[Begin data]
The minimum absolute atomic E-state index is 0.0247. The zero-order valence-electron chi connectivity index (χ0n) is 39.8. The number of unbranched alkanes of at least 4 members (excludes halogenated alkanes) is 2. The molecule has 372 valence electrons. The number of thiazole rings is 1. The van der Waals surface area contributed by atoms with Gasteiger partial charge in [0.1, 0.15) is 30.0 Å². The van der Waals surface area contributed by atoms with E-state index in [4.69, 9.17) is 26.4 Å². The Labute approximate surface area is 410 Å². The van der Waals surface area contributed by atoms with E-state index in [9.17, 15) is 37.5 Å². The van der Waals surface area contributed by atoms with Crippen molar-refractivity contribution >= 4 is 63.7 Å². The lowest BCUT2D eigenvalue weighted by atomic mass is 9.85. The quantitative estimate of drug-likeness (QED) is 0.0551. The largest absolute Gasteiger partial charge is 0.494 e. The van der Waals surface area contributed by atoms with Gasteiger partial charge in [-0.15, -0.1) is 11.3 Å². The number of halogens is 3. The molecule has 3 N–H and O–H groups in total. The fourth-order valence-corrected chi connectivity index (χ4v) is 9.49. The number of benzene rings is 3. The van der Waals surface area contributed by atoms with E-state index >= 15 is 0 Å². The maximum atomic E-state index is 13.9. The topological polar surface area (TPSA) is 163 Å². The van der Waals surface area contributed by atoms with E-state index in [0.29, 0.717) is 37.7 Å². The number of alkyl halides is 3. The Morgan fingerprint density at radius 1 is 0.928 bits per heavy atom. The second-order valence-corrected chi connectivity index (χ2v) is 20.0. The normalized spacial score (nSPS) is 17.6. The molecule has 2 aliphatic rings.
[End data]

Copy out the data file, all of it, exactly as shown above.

The minimum absolute atomic E-state index is 0.0247. The zero-order valence-electron chi connectivity index (χ0n) is 39.8. The number of unbranched alkanes of at least 4 members (excludes halogenated alkanes) is 2. The molecule has 372 valence electrons. The number of thiazole rings is 1. The van der Waals surface area contributed by atoms with Gasteiger partial charge in [0.1, 0.15) is 30.0 Å². The van der Waals surface area contributed by atoms with E-state index in [4.69, 9.17) is 26.4 Å². The Labute approximate surface area is 410 Å². The van der Waals surface area contributed by atoms with E-state index in [9.17, 15) is 37.5 Å². The van der Waals surface area contributed by atoms with Crippen molar-refractivity contribution >= 4 is 63.7 Å². The lowest BCUT2D eigenvalue weighted by atomic mass is 9.85. The quantitative estimate of drug-likeness (QED) is 0.0551. The largest absolute Gasteiger partial charge is 0.494 e. The van der Waals surface area contributed by atoms with Gasteiger partial charge in [-0.15, -0.1) is 11.3 Å². The number of halogens is 3. The molecule has 3 N–H and O–H groups in total. The fourth-order valence-corrected chi connectivity index (χ4v) is 9.49. The number of benzene rings is 3. The van der Waals surface area contributed by atoms with E-state index >= 15 is 0 Å². The maximum atomic E-state index is 13.9. The topological polar surface area (TPSA) is 163 Å². The van der Waals surface area contributed by atoms with E-state index in [0.29, 0.717) is 37.7 Å². The number of alkyl halides is 3. The Morgan fingerprint density at radius 1 is 0.928 bits per heavy atom. The second-order valence-corrected chi connectivity index (χ2v) is 20.0. The normalized spacial score (nSPS) is 17.6. The molecule has 2 aliphatic rings.